Medical Breakthrough Gives Hope to Stroke Patients With Deadliest Form of Stroke

    ENGLEWOOD, Colo., June 25 /PRNewswire/ -- Researchers at the 5th
 International Stroke Society World Congress in Vancouver, B.C., today
 announced that a man-made blood clotting drug, recombinant factor VIIa
 (NovoSeven(R)), currently used to treat bleeding in hemophiliacs, is the first
 effective medical treatment for hemorrhagic stroke.  NovoSeven(R) is a
 genetically engineered blood clotting protein derived from baby hamster kidney
 cells.  This Phase II study determined that if NovoSeven(R) is given
 intravenously within four hours of stroke onset, the drug could reduce the
 growth of hematoma, thus limiting the amount of brain tissue damage.
     Intracerebral hemorrhage (ICH) occurs when a blood vessel in the brain
 ruptures and blood spills into the brain.  The brain tissue dies at the area
 of the ICH, but blood can also clot causing a hematoma.  The hematoma puts
 pressure on surrounding tissues in the brain causing additional damage and
 disability to the patient.  This worldwide study of 400 patients in a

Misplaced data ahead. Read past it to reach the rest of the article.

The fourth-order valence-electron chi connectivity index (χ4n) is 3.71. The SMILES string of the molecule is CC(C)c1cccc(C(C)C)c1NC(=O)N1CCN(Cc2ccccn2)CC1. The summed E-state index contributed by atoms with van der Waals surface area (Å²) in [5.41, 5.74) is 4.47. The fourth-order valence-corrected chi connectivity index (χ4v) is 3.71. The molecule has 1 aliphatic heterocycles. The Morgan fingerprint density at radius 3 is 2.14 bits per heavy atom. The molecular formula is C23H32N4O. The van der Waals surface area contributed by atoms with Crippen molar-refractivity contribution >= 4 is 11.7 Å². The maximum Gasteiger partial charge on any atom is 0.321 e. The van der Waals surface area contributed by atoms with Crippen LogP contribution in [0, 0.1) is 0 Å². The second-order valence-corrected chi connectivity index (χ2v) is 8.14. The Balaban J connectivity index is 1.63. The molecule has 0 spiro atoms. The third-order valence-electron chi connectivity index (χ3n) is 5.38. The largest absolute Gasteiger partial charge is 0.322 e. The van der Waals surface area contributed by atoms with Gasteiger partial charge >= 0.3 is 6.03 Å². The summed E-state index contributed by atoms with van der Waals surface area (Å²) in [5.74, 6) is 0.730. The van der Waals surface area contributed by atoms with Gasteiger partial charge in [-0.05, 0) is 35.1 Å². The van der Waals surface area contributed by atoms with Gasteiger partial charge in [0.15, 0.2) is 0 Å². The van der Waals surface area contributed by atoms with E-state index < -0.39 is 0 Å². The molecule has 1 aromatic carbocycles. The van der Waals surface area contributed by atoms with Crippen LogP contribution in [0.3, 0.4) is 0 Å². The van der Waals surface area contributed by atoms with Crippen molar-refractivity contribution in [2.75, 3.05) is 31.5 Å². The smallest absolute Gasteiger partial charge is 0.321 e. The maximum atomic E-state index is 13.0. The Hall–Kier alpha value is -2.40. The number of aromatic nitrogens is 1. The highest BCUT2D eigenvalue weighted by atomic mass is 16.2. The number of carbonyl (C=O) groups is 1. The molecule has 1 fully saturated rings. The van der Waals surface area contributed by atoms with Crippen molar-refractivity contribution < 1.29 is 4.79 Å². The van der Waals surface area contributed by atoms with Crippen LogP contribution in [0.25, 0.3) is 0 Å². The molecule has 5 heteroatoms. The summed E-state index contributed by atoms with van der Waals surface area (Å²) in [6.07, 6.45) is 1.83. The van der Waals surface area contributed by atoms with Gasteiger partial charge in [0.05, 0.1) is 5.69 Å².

randomized, double-blind, placebo-controlled trial compares three doses of
 NovoSeven(R) with placebo.  Both long-term and short-term benefits were
 demonstrated for patients treated with NovoSeven(R).
     "This study of NovoSeven(R) is an exciting development that gives us hope
 in furthering the treatment of hemorrhagic stroke, which is the deadliest form
 of stroke," says Dr. Dan Hanley, Chairmen of the National Stroke Association
 Professional Advisory Committee and Professor of Neurology and Neurosurgery at
 John Hopkins Medical Institution.
     ICH accounts for 10 to 15 percent of all strokes.  After the initial
 stroke, the hematoma will continue to grow in more than a third of these
 patients.  More than half of these patients will die.  The protection of
 further bleeding is an important step in lessening the impact of ICH on stroke
 patients.  With each brain cell death, the chance of disability and death
     NovoSeven(R) is not currently registered with the FDA as a stroke
 treatment. Complete analysis and peer review of the data are pending.  Further
 studies will be needed.
     Based in Englewood, Colo., National Stroke Association is a leading,
 independent national nonprofit organization devoting 100 percent of its
 efforts and resources to stroke.  For more information contact NSA at
 1-800-STROKES (767-6537) or visit

SOURCE National Stroke Association

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